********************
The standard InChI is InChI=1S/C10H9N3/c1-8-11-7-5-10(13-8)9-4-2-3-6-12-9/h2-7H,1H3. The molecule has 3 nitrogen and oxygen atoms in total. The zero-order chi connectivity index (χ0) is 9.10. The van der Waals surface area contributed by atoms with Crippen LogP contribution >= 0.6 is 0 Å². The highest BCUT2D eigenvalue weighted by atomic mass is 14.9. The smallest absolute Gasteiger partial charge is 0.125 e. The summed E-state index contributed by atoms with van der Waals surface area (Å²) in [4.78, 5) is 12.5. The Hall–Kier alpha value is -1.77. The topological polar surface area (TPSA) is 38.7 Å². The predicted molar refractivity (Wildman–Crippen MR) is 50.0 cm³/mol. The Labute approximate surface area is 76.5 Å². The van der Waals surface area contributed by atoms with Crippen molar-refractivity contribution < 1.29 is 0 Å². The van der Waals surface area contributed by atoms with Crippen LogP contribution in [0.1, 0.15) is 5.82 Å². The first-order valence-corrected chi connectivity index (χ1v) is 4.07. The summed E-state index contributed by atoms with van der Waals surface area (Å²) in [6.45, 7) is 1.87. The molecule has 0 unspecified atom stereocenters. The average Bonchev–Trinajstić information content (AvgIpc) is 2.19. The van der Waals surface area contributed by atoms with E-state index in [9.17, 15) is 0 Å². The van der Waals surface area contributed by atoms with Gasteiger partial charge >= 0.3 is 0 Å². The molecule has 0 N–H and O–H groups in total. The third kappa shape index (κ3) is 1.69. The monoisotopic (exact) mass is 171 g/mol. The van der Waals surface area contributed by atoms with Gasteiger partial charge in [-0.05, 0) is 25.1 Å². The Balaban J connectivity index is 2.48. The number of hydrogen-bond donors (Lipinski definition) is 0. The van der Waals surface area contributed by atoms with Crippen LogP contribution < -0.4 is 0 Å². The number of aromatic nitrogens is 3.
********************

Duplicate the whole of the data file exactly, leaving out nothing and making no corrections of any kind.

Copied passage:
The standard InChI is InChI=1S/C10H9N3/c1-8-11-7-5-10(13-8)9-4-2-3-6-12-9/h2-7H,1H3. The molecule has 3 nitrogen and oxygen atoms in total. The zero-order chi connectivity index (χ0) is 9.10. The van der Waals surface area contributed by atoms with Crippen LogP contribution >= 0.6 is 0 Å². The highest BCUT2D eigenvalue weighted by atomic mass is 14.9. The smallest absolute Gasteiger partial charge is 0.125 e. The summed E-state index contributed by atoms with van der Waals surface area (Å²) in [4.78, 5) is 12.5. The Hall–Kier alpha value is -1.77. The topological polar surface area (TPSA) is 38.7 Å². The predicted molar refractivity (Wildman–Crippen MR) is 50.0 cm³/mol. The Labute approximate surface area is 76.5 Å². The van der Waals surface area contributed by atoms with Crippen molar-refractivity contribution < 1.29 is 0 Å². The van der Waals surface area contributed by atoms with Crippen LogP contribution in [0.1, 0.15) is 5.82 Å². The first-order valence-corrected chi connectivity index (χ1v) is 4.07. The summed E-state index contributed by atoms with van der Waals surface area (Å²) in [6.45, 7) is 1.87. The molecule has 0 unspecified atom stereocenters. The average Bonchev–Trinajstić information content (AvgIpc) is 2.19. The van der Waals surface area contributed by atoms with E-state index in [9.17, 15) is 0 Å². The van der Waals surface area contributed by atoms with Gasteiger partial charge >= 0.3 is 0 Å². The molecule has 0 N–H and O–H groups in total. The third kappa shape index (κ3) is 1.69. The monoisotopic (exact) mass is 171 g/mol. The van der Waals surface area contributed by atoms with Gasteiger partial charge in [-0.05, 0) is 25.1 Å². The Balaban J connectivity index is 2.48. The number of hydrogen-bond donors (Lipinski definition) is 0. The van der Waals surface area contributed by atoms with Crippen LogP contribution < -0.4 is 0 Å². The number of aromatic nitrogens is 3.